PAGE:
Any number of players could play spoiler this week – from Justin Rose (No. 8) who is tied with Woodland to rookie Xander Schauffele (No. 26), who is in a group at 5 under – and on this history is rather clear.

Just twice in the playoff era has the winner of the Tour Championship not won the FedExCup, but as the postseason has evolved the finale has proven to be exceedingly good at delivering on its original promise – a clean finish.

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McCarthy wins Web.com Tour Championship by 4

By Associated PressSeptember 24, 2018, 2:14 am

ATLANTIC BEACH, Fla. – Denny McCarthy won the season-ending Web.com Tour Championship on Sunday to earn fully exempt PGA Tour status and a spot in the Players Championship.

McCarthy closed with a 6-under 65 for a four-stroke victory over Lucas Glover at Atlantic Beach Country Club. The 25-year-old former Virginia player earned $180,000 to top the 25 PGA Tour card-earners with $255,793 in the four-event Web.com Tour Finals.

''It's been quite a journey this year,'' McCarthy said. ''The PGA Tour was tough to start out the year. I stuck through it and got my game. I raised my level and have been playing some really good golf. Just feels incredible to finish off these Finals. So much work behind the scenes that nobody really sees.''

McCarthy finished at 23-under 261.


Full-field scores from the Web.com Tour Championship


Glover, the 2009 U.S. Open champion, closed with a 69. He made $108,000 to finish seventh with $125,212 in the series for the top 75 players from the Web.com regular-season money list, Nos. 126-200 in the PGA Tour's FedEx Cup standings, and non-members with enough money to have placed in the top 200.

Jim Knous earned the 25th and final card from the four-event money list with $41,931, edging Justin Lower by $500. Knous made a 5-foot par save on the final hole for a 71 that left him tied for 57th. Lower missed an 8-footer for birdie, settling for a 69 and a tie for 21st.

''It was a brutal day emotionally,'' Knous said. ''I wasn't quite sure how much my performance would affect the overall outcome. It kind of just depended on what everybody else did. That's pretty terrifying. So I really just kind of did my best to stay calm and inside I was really freaking out and just super psyched that at the end of the day finished right there on No. 25.''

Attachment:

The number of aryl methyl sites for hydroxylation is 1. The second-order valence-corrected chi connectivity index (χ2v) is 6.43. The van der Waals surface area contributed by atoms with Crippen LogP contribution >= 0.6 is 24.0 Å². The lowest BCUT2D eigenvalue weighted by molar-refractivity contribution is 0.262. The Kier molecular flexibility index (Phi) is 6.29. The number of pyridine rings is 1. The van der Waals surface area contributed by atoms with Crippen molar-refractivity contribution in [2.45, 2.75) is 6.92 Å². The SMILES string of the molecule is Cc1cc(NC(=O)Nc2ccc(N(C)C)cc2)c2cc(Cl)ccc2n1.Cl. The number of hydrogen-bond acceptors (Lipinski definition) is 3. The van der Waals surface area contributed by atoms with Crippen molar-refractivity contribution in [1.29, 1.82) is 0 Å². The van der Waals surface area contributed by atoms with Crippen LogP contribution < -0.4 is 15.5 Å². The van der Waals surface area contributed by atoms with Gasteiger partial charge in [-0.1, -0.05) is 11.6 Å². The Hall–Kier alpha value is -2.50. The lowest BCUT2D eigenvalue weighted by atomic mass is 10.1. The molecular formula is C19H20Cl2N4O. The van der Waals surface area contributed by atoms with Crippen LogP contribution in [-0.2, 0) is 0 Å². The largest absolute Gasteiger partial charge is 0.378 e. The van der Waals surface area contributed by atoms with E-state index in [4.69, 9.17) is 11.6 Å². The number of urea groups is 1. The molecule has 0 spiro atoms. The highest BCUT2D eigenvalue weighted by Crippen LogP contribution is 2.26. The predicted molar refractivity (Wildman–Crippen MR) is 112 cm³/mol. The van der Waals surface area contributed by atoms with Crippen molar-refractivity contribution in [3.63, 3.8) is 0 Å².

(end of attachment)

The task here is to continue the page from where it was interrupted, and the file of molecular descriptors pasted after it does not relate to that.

The top-25 finishers on the Web.com regular-season money list competed against each other for tour priority, with regular-season earnings counting in their totals. Sungjae Im topped the list to earn the No. 1 priority spot of the 50 total cards.

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LaCava pushed Woods to work on bunker game

By Rex HoggardSeptember 24, 2018, 1:52 am

ATLANTA – Last week as Tiger Woods prepared to play the season finale at East Lake he sent a text message to his caddie Joey LaCava that simply asked, what do I need to do to get better?

Although when it comes to Woods his proficiency is always relative, but LaCava didn’t pull any punches, and as the duo completed the final round on Sunday at the Tour Championship with a bunker shot to 7 feet at the last the two traded knowing smiles.

“We had a talk last week about his bunker game and I said, ‘I’m glad you kept that bunker game stuff in mind,’” LaCava said. “I told him he was an average bunker player and he worked at it last week. There were only two bunker shots he didn’t get up-and-down, I don’t count the last one on 18. He recognized that after two days. He was like, ‘What do you know, I’m 100 percent from the bunkers and I’m in the lead after two days.”


Final FedExCup standings

Full-field scores from the Tour Championship

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For the week, Woods got up-and-down from East Lake’s bunkers seven out of nine times and cruised to a two-stroke victory for his first PGA Tour title since 2013. That’s a dramatic improvement over his season average of 49 percent (100th on Tour).

“His bunker game was very average coming into this week,” LaCava said. “I said you’ve got to work on your bunker game. If you had a decent bunker game like the Tiger of old you would have won [the BMW Championship].”

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For Woods, is this only the beginning?

By Damon HackSeptember 24, 2018, 1:42 am

If this is Tiger Woods nine months into a comeback, wait until he actually shakes the rust off.

This was supposed to be the year he kicked the tires, to see how his body held up after all those knives digging into his back.

To see if a short game could truly be rescued from chunks and skulls.